Okay. Well, I think one really useful thing is to think about the difference between patching or fixing or ameliorating and actual healing. So mostly in our culture, most of what is called medicine or healing is actually dealing with symptoms or just removing something or smashing something into submission. Those kinds of tactics.

This isn't really healing according to any Indigenous or naturopathic or more shamanic traditions, because we're not getting at the root cause of the illness. And the root cause of illness is collections of patterns of consciousness and energy.

So we could call that karma, but it's not just individual karma. So, just to give a very brute example, if someone lives in the Central Valley of California, where there's a lot of big agriculture and there's a lot of pesticides used and there's pesticides in the groundwater and their drinking water, and then they get cancer, that isn't a personal karma.

That is a larger karma, that is cultural karma or national karma or human karma of some sort that this person is being impacted by.

So I’m go through all rigamarole because there's kind of a new-agey way that people get blamed for getting sick and get told it's their karma, and it's their fault. There's absolutely no truth to that whatsoever, because most of our karmas came from somewhere else and someone else through other lifetimes.

We didn't cause them because each person is unique in each lifetime. There's nobody prior to us that was us that could have caused it. All of our patterns just came together when we were born.

So really, the root cause is a pattern that is established in time, and that is established over time.

We can also understand this in a very ordinary way—that disease happens when we repeat things. So, for instance, if I went to the Central Valley of California and stayed there for a week and drank some pesticide laden water, but then went home and continued on my filtered water organic food diet, I probably wouldn't get cancer.

But if I repeated eating foods laden with pesticides and drinking water with pesticides and bathing and water that had pesticides in it, over time, I might get sick.

Same thing. If I eat a donut, I'm not going to get diabetes from eating a donut. I'm going to get diabetes from a various ensemble of things, including predispositions, but eating sugar a lot over a long period of time.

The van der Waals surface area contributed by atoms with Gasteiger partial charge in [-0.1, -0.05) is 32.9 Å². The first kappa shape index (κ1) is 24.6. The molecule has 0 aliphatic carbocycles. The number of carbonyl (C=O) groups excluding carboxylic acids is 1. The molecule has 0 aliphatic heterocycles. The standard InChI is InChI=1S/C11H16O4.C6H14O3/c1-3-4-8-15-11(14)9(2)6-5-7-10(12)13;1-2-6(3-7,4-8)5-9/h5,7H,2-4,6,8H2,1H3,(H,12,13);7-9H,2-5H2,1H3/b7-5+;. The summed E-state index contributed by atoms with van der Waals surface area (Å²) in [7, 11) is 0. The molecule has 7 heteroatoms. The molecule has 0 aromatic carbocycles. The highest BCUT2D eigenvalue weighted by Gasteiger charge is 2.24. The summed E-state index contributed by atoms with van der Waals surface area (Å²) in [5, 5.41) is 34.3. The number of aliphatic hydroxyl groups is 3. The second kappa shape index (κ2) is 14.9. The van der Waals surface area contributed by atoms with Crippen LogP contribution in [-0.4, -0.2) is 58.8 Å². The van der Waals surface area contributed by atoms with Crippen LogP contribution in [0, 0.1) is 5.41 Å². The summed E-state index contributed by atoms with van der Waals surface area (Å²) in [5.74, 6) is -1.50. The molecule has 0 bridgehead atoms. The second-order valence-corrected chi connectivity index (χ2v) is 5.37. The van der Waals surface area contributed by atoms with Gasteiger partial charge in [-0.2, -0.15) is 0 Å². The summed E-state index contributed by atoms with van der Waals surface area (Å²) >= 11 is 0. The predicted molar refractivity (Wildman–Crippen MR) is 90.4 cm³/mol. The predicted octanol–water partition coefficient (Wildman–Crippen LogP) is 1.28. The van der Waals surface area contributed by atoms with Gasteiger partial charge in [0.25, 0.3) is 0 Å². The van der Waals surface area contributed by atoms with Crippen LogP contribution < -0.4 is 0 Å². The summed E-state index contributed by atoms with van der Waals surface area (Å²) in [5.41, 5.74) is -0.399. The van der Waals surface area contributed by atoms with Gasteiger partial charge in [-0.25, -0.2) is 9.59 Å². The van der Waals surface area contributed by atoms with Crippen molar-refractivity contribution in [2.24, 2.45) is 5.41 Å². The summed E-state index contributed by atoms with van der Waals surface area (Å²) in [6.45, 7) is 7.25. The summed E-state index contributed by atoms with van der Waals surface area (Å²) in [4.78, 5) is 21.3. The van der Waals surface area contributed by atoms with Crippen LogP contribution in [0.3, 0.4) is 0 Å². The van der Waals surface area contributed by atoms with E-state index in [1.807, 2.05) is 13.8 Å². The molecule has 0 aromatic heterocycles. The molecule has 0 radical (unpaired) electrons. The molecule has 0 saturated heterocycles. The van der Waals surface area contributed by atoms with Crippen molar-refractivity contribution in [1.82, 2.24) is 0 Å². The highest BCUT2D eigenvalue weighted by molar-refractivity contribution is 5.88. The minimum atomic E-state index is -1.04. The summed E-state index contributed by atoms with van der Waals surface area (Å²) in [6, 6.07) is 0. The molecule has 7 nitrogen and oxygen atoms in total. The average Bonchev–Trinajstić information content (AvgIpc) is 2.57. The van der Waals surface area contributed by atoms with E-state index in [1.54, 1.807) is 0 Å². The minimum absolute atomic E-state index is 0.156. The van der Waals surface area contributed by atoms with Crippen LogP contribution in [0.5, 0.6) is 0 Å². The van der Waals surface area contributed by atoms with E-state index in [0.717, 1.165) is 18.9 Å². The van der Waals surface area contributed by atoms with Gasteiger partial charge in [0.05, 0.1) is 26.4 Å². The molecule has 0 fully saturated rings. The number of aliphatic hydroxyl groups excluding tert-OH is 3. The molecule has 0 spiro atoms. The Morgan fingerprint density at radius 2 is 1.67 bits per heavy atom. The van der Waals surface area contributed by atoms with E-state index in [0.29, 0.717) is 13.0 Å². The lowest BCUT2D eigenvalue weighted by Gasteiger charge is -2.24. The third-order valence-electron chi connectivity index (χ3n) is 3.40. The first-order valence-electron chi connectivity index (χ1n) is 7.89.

So all dis-ease, all disease is patterns that have solidified and gained momentum over time. That implies that the real definition of healing is unwinding those patterns. That the real cause of disease is this patterning, and the real definition of healing is to de-pattern, to unwind those karmas.

Otherwise, anything else we're doing is not necessarily changing those patterns, it's just diverting them or halting them in some way. But there's still that underlying pattern is still there.

Which is why, for instance, when people get certain kinds of cancers and they get radiation and they get chemotherapy and they get surgery, and then it all comes back five years later because the actual pattern has not been dealt with.

So, there is a time and a place for just working in a mechanical way, like you break your arm, you want to get it reset. But if you have illnesses that have more karmic roots in actual disease processes, not just in accident processes, then if you want to heal, you actually have to go to someone who knows how to work with time.

And this is what a real healer does. A real healer, like someone who is deeply in touch with the processes of time and understands these patterns and can work with them, has been trained to work with them and has a natural affinity for working with them, can actually take those patterns and intervene so that they just unwind and then they're not there.

And you're basically, as you were before that illness ever happened.

Unless you get something cut out, of course, then you won't be as you are. But I mean in a deeper sense, in a deeper sense.

I've been very fortunate in my life to have encountered healers. I think it's one of the most precious encounters, something to really be valued, not very common in this culture. Mostly we have doctors just fixing things in an ordinary way, which has got its place, too. I'm not actually knocking that.

But when we can encounter a real healer, that is something very magical and special and things can happen very unexpectedly.


Satsang with Shambhavi is a weekly podcast about spirituality, love, death, devotion and waking up while living in a messy world.